Every day we hear in the media and read on the web that so many people are on a waiting list for organ transplants. What do those numbers exactly represent? I will break them down by different organs and compare trends over the last decade so we can see how bad it is or how good it got. The latest data available that I will use are from 2000-2009. I know that we are in 2011 but 2010 almost just finished and it takes time to gather all the statistics.

I will first start with liver transplant:

There were about 16,000 people on the waiting list at the end of

2009 hoping to receive a liver transplant which has been steady for the decade. The number of transplants has increased by about 10 to 15% over that same period of time. A little less than 6,000 patients were lucky enough to receive a new liver in 2009. Just like we will see with kidney transplant, there are much more patients waiting for a liver than there are available organs. This is the reason behind the increase of interest for living donation. There are only a few select transplant centers offering this solution for now. Unfortunately about 2,000 people died while waiting for liver transplantation, which represents about 6 persons a day. This was a slow decrease over ten years though. Liver transplant expected survival rate at 3 years is just above 80% for living donor and slightly below the same mark for deceased donor (traditional donor) and is explained by the fact that living donor recipient are transplanted faster. They are less sick at the time of transplant.

How about kidney transplant?

Kidney is the only organ that has experienced an exponential growth of his waiting list. It went from around 50,000 patients in 2000 to more than 80,000 in 2009. That is a 60% increase over 9 years, which represents about 7% annually. Since the pool of deceased donor has not really increased we can easily understand why living kidney donation has become a popular alternative. Unbelievably, despite this huge increase on the waiting list, there has been about the same number of kidney transplant every year since 2000. The average has been around 14,000 a year (38/day) from 2000 to 2009 with a slight increase towards the decade. About 2,000 people died yearly while waiting. Much less patients, as a percentage, are dying while waiting because dialysis can replace the kidneys for years while someone is waiting for transplantation.

The most interesting statistic is that kidney transplant recipients expected survival rate was different depending if they received the organ form a living or deceased donor. At 3 years after transplant, living donor recipients have a survival rate of 95% while deceased donor enjoyed a survival rate of 88%. The reasons explaining this difference is that living donor recipients get transplanted in months instead of years. They need to be on dialysis for a shorter period of time if at all. Dialysis can take its toll on a body after years of treatment

Let’s talk about lung transplant now:

Lung transplant is the organ that has experience the biggest relative increase in number of transplantation over the decade. It went up by about 50%. In 2000, about 1,000 lung transplant surgeries were performed and in 2009 just above 1,500 took place. In real number it represents 500 more people saved a year. The waiting list dropped significantly during the decade also; it went from a peak of 3,700 patients to just about 2,000 on the list at the end of 2009. About one patient a day dies while waiting (~300/year). Lung transplant recipients have the lowest survival rate at 3 years being at 65%. This is explained by the complexity of managing those patients since the lungs are exposed to the outside world (the air we breathe) and put them at high risk for major infections. Repeated or untreated infection can permanently damage the new lung.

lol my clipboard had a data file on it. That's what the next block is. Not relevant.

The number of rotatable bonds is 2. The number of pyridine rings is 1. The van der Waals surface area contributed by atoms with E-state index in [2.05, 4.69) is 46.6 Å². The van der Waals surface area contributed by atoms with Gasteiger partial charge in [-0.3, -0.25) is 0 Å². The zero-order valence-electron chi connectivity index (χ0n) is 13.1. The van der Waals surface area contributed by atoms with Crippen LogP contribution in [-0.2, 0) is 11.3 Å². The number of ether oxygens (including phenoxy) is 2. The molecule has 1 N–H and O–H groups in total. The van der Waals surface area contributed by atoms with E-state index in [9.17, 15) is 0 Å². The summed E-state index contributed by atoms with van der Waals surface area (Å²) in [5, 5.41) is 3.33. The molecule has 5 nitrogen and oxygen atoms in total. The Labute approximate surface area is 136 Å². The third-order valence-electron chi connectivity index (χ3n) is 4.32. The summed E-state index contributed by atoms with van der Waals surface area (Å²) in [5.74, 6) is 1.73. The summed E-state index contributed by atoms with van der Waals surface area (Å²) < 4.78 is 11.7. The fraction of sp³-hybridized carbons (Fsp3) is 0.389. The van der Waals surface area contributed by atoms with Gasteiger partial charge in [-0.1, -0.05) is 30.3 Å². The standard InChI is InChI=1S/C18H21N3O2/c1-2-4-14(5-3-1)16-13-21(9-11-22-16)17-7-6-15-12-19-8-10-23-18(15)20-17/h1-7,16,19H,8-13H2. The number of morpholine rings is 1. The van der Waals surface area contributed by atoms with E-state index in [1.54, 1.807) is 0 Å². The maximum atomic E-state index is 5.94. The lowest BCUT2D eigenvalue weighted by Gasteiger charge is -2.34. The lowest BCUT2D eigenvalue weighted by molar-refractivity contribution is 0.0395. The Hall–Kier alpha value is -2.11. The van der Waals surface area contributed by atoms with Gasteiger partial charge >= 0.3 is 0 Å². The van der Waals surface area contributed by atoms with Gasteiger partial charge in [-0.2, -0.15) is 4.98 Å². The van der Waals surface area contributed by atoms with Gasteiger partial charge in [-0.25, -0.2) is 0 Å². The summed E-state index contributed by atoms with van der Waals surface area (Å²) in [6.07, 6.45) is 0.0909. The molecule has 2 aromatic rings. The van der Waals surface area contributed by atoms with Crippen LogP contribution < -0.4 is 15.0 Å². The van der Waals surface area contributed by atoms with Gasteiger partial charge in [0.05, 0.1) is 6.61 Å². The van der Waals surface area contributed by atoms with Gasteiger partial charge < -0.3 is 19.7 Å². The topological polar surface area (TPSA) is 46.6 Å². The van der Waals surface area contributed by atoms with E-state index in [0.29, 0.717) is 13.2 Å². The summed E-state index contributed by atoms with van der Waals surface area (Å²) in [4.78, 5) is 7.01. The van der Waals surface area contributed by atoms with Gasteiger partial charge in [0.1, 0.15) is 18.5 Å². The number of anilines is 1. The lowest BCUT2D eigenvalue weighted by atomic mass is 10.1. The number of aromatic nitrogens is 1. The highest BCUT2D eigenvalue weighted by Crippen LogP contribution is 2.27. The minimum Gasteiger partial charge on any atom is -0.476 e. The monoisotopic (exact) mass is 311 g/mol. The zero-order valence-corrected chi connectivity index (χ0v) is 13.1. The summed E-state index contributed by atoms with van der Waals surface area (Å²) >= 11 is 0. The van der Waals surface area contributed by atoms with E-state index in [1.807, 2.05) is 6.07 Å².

Finally we will breakdown some numbers for heart transplant:

The yearly average number of heart transplant has not really changed during the last 10 years. About 2200 heart transplantations were performed yearly during that time. The main change was seen in the number of patients on the waiting list. This number has fallen over the years for finally slightly going up lately. It went from about 4,000 a year all the way down to 2,700 and now being at about 3,000 candidates waiting for a heart transplant. Better medical management is a reason explaining less patients requiring transplantation. The number of actual heart transplant has been pretty regular hovering around 2,200 surgeries a year which represents 6 per day. There were also less patients dying while waiting which is directly related to the increased use of ventricular assist devices (VAD) also known as mechanical hearts. It keeps patients alive longer and more healthy while waiting for the gift of life. The expected survival rate is also similar to the one of liver transplant patients. About 80% of the heart recipients are still alive 3 years after transplantation.

As you can see, there is a severe shortage of organs. When including all transplant patients, before or after the surgery, there are good chances that you know one of them. It touches closer to home than we think and please do what you would like others to do for you, be an organ donor!

Source: http://www.ustransplant.org/FastFacts.aspx

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